GRAPHIC NOVEL REVIEW: James Sturm’s America
The first thing to note is that America collects three previously-published stories: [[[The Revival]]], [[[Hundreds of Feet Below Daylight]]], and [[[The Golem’s Mighty Swing]]]. Sturm’s end-notes don’t make it clear where the 24-page Revival or the 44-page [[[Hundreds of Feet]]] were originally published, but [[[Golem]]] was a stand-alone graphic novel from Drawn & Quarterly in 2001. So if you’re a huge James Sturm fan – and there have to be a couple of them – you probably have all of this already.
Enough with the consumer report, though – what about the stories? All three are historical fiction, set in little-examined, unspectacular times in America. There are no wars, no famous people – none of the usual hoo-hah of historical stories. Sturm concentrates on ordinary people living ordinary lives, in what were fairly ordinary times for the people living them.
[[[The Revival]]] is set in eastern Kentucky in 1801 – as the first caption helpfully tells us. A married couple, Joseph and Sarah Bainbridge, are traveling to Caine Ridge to see the revival preacher Elijah Young. They arrive in the camp, meeting a niece, and are soon caught up in the religious fervor. They do see Young preach, on their second night there, but I don’t think I should tell you what Joseph and Sarah are praying for, nor whether they get it.
[[[Hundreds of Feet Below Daylight]]] takes place at the other end of the nineteenth century in a gold mine, presumably in California. A group of locals slaughter the Chinese workers running the mine and take it over – but it’s still not very successful. Tensions rise between the owners and the workers, exacerbated by the discovery that one dying, incoherent miner is secretly rich.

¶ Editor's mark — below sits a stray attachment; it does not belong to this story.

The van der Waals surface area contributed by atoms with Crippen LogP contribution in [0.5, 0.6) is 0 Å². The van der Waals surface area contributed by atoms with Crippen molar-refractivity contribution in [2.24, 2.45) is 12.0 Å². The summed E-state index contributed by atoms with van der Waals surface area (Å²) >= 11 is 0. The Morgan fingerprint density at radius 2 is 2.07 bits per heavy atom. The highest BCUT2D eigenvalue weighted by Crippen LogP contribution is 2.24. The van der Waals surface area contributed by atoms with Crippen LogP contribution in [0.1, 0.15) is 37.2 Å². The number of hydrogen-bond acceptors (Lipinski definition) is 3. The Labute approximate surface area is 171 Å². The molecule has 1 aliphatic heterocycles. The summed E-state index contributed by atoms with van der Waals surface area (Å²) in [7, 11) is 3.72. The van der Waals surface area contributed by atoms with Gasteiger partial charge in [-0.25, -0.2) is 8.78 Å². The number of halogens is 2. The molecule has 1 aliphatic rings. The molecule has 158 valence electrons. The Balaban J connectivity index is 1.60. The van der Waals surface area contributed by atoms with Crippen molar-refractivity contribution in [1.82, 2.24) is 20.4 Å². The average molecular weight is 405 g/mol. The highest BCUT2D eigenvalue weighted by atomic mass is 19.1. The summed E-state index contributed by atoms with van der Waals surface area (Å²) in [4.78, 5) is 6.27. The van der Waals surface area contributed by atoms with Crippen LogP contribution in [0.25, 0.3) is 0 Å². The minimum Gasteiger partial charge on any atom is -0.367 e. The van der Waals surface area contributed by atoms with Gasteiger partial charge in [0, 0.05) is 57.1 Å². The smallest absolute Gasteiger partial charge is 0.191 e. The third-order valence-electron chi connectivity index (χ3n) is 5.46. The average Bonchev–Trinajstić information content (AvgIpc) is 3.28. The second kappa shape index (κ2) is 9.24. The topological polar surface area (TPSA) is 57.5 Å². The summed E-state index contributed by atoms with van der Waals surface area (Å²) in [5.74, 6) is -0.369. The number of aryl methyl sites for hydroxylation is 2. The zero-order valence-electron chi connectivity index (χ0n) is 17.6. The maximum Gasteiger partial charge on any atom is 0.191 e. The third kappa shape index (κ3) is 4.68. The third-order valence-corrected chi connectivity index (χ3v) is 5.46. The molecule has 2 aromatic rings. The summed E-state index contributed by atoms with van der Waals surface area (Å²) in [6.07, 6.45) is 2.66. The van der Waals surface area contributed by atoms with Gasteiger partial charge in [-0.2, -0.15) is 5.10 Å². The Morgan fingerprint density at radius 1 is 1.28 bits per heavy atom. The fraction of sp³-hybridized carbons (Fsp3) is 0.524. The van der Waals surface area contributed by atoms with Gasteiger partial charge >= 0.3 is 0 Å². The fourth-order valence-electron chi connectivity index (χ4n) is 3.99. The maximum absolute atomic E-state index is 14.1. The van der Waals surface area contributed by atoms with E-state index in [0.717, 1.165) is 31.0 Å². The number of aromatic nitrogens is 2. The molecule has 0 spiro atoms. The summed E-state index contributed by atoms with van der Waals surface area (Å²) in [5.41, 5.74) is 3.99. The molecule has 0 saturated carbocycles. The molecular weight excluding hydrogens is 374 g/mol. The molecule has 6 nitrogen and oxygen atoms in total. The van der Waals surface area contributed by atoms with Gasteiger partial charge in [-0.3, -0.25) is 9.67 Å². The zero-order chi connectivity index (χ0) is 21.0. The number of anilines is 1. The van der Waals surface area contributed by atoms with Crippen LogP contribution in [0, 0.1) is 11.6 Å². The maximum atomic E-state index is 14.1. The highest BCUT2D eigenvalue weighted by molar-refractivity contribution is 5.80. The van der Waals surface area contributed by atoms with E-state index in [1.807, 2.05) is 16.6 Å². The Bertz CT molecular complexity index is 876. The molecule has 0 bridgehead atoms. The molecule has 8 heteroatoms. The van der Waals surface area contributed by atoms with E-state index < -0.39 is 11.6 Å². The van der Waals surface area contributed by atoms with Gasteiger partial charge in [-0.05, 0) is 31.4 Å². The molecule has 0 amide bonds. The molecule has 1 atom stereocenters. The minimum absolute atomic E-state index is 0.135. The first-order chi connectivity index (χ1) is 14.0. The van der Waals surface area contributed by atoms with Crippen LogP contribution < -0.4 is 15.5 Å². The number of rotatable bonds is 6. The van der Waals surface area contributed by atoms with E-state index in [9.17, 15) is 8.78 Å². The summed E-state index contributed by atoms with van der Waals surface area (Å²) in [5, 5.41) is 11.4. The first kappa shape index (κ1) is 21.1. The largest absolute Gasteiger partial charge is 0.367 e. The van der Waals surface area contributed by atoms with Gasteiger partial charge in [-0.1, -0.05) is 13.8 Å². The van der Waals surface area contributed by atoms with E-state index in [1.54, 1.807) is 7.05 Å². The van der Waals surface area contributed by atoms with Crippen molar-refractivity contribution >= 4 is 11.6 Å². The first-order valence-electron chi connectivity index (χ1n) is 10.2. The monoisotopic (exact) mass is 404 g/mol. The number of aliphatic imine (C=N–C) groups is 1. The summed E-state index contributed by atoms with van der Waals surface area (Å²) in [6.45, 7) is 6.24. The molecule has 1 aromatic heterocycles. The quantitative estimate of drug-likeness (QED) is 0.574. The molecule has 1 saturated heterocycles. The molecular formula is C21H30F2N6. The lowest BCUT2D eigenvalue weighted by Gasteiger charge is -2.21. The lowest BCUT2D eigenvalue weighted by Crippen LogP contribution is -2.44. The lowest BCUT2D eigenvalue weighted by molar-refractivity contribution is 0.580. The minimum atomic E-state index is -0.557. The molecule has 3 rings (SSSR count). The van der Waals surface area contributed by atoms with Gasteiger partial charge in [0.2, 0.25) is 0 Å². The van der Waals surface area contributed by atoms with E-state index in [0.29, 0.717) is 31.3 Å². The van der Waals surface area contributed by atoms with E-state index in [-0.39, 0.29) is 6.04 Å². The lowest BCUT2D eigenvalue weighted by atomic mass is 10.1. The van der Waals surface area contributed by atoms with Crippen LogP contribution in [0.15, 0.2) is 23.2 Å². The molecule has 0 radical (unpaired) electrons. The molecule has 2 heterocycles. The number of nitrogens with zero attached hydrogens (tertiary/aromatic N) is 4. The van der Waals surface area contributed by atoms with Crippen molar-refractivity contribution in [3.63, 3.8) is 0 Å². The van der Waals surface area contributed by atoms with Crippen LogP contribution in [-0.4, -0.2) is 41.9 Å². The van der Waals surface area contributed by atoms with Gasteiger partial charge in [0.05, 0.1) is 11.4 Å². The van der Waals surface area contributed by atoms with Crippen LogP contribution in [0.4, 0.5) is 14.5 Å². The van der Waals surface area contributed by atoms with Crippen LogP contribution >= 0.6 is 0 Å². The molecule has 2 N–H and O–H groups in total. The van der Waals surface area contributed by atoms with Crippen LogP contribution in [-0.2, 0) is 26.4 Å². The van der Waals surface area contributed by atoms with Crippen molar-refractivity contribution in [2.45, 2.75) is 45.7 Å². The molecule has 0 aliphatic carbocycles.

And [[[The Golem’s Mighty Swing]]] is the best-known work in the book, a story of a Jewish barnstorming baseball team in the ‘20s that signs up with a promoter to add a “golem” to their team to increase interest. This story is the most topical, since it’s partially about prejudice and hatred – not that those things aren’t eternal, of course.
Sturm has a good eye for detail, and strong, naturalistic dialogue throughout all three stories. His art style changes and evolves as the three stories go along – Revival is full of fiddly little pen-lines, while Daylight sees more large areas of black and more nuanced lines, and Golem has even cleaner, fatter lines and lots of grey tones for shading.
Golem is the best-realized and most successful of the three stories, but the earlier two are still compelling story-telling. He has a real gift for the rhythms of language, and for distinguishing between people of different backgrounds and educational levels by their dialogue.
I suspect the audience for this book will mostly be people like me who own and enjoyed Golem, and those people will have to decide if they want to buy that book over again to get two slightly less polished stories that add up to about as long as Golem. But for people who don’t own Golem, and have enjoyed things like Joe Sacco’s reportage comics, Moore & Campbell’s From Hell, and Craig Thompson’s Blankets, Sturm could be a real discovery.
James Sturm’s America: God, Gold, and Golems
Drawn & Quarterly, 2007, $24.95